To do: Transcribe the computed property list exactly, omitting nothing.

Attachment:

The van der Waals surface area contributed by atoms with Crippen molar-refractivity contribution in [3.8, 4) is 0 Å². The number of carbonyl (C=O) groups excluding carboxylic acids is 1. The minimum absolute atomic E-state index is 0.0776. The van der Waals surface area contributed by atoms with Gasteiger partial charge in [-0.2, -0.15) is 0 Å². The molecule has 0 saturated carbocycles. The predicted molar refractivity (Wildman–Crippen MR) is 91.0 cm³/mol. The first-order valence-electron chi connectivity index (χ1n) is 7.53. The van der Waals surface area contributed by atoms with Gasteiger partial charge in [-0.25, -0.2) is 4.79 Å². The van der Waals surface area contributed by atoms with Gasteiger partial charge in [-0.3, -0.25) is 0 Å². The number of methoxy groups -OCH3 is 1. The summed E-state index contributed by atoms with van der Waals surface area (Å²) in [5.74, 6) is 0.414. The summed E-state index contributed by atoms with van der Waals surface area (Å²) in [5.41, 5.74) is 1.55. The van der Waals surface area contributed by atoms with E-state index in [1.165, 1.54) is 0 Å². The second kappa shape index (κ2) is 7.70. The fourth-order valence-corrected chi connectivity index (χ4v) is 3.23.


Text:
The van der Waals surface area contributed by atoms with Crippen molar-refractivity contribution in [3.8, 4) is 0 Å². The number of carbonyl (C=O) groups excluding carboxylic acids is 1. The minimum absolute atomic E-state index is 0.0776. The van der Waals surface area contributed by atoms with Gasteiger partial charge in [-0.2, -0.15) is 0 Å². The molecule has 0 saturated carbocycles. The predicted molar refractivity (Wildman–Crippen MR) is 91.0 cm³/mol. The first-order valence-electron chi connectivity index (χ1n) is 7.53. The van der Waals surface area contributed by atoms with Gasteiger partial charge in [-0.25, -0.2) is 4.79 Å². The van der Waals surface area contributed by atoms with Gasteiger partial charge in [-0.3, -0.25) is 0 Å². The number of methoxy groups -OCH3 is 1. The summed E-state index contributed by atoms with van der Waals surface area (Å²) in [5.74, 6) is 0.414. The summed E-state index contributed by atoms with van der Waals surface area (Å²) in [5.41, 5.74) is 1.55. The van der Waals surface area contributed by atoms with E-state index in [1.165, 1.54) is 0 Å². The second kappa shape index (κ2) is 7.70. The fourth-order valence-corrected chi connectivity index (χ4v) is 3.23.